Speedo’s LZR Racer suit now allowed in NCAA competition

Assistant men’s swimming coach Tony Peterson and Sophomore women’s swimmer Jillian Tyler zip up Steve Miller’s Speedo LZR Racer. The suit can take more than 20 minutes to put on and requires help from two people to zip up.

Steve Maturen

Assistant men’s swimming coach Tony Peterson and Sophomore women’s swimmer Jillian Tyler zip up Steve Miller’s Speedo LZR Racer. The suit can take more than 20 minutes to put on and requires help from two people to zip up.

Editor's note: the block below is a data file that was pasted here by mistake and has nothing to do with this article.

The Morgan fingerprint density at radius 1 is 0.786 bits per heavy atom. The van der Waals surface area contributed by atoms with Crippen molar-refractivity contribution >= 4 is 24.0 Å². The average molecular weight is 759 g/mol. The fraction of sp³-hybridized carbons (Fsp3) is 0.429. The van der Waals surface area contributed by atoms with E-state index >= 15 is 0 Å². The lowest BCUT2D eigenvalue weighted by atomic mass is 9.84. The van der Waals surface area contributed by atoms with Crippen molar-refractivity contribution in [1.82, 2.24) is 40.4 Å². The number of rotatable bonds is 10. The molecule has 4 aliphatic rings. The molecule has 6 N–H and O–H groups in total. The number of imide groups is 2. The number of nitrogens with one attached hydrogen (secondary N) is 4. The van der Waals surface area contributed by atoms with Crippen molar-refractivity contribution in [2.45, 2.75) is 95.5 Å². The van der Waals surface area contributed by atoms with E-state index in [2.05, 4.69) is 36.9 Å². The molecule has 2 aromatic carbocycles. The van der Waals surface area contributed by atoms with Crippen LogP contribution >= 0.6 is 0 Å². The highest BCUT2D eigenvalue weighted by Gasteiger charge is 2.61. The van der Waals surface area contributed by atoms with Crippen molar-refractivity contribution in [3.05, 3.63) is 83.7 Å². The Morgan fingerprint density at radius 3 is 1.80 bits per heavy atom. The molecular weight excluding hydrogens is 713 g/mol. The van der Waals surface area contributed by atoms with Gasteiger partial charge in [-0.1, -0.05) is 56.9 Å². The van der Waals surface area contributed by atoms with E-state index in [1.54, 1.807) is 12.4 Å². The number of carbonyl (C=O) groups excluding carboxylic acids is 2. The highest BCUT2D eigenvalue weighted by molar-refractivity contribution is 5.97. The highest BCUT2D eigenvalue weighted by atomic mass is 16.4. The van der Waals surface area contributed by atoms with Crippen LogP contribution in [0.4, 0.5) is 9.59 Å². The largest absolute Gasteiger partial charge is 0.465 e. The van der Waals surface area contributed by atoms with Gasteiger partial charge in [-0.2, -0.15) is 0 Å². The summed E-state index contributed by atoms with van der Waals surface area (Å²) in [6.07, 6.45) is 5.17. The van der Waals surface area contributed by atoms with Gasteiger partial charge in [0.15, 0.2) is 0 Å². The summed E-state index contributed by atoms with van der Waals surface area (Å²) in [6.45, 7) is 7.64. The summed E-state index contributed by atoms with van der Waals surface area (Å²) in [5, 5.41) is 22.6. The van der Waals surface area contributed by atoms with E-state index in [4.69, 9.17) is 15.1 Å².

Keep an eye on Gophers swimming records; some might be shattered this season. New swimsuits, including the Speedo LZR Racer used by U.S. swimmer Michael Phelps and many other Olympians, are now allowed in collegiate competition. The NCAA MenâÄôs and WomenâÄôs Swimming and Diving Committee reversed its earlier decision to ban the use of new-technology swimsuits because they were not commercially available to everyone. In a memo sent to coaches, the committee said they did not have any scientific evidence that the swimsuits provide illegal advantages. FINA, the international governing body of swimming , approved the suits. According to Speedo , 94 percent of gold medals at the Olympics were won by swimmers wearing the Speedo LZR Racer. Phil Whitten, executive director of the College Swim Coaches Association of America , said smaller programs will feel the pain âÄî schools with limited budgets, particularly in Divisions II and III , will be impacted the most. One of the full-body suits costs about $500, according to Speedo.com. Budgeting wonâÄôt be an issue for University swimmers, however, who will be sporting the new-technology swimsuits this season. Gophers menâÄôs swimming and diving assistant coach Bill Tramel said itâÄôs unfortunate that some programs will not be able to buy the suits, but suggested they cut costs in other areas of their budget. âÄúThe NCAA is doing the right thing because now every team will be allowed to wear the suits and it creates a level playing field,âÄù Tramel said. Tramel said they are extremely fortunate that the athletic program provides funding for âÄútop-of-the-lineâÄù gear that helps the team succeed. Senior swimmer Steve Miller broke the UniversityâÄôs record in the 100-meter freestyle at the 2008 U.S. Open this summer. He was wearing the LZR. âÄúItâÄôs an incredible suit,âÄù Miller said. âÄúYou definitely feel like a rocket when you push off the wall, but I think itâÄôs being played up more than it is.âÄù Aside from the LZR, there are similar suit designs on the market, including the Nike Swift , Tyr Tracer, and the Blue Seventy Nero , but Miller is sticking with Speedo. Miller said heâÄôs tried the other suits, but will continue wearing the Speedo even though it takes a long time to suit up. It makes him go faster than any other suit because it has less drag and more buoyancy, he said. However, it only played a minimal part in his performance, Miller said. âÄúI felt like it was me pushing those times, because everybody else had the suits on too,âÄù he said. Nike Drops Out Nike announced its withdrawal from the competitive swimwear market on Monday, but will still provide the latest Nike Swift swimsuits to colleges around the country. Nike spokesman Dean Stoyer said the Speedo LZR swimsuits had no effect on the companyâÄôs decision. âÄúNikeâÄôs decision was business-based, centered around long-term financial goals that the company announced nearly two years ago of reaching $23 billion by 2011,âÄù Stoyer said. The University and Nike reached a seven-year brand agreement in July 2007 for $8.5 million plus bonuses for post-season appearances , but Nike will allow the University swimmers to wear different brands of swimsuits during the 2008-2009 season without penalty, Stoyer said.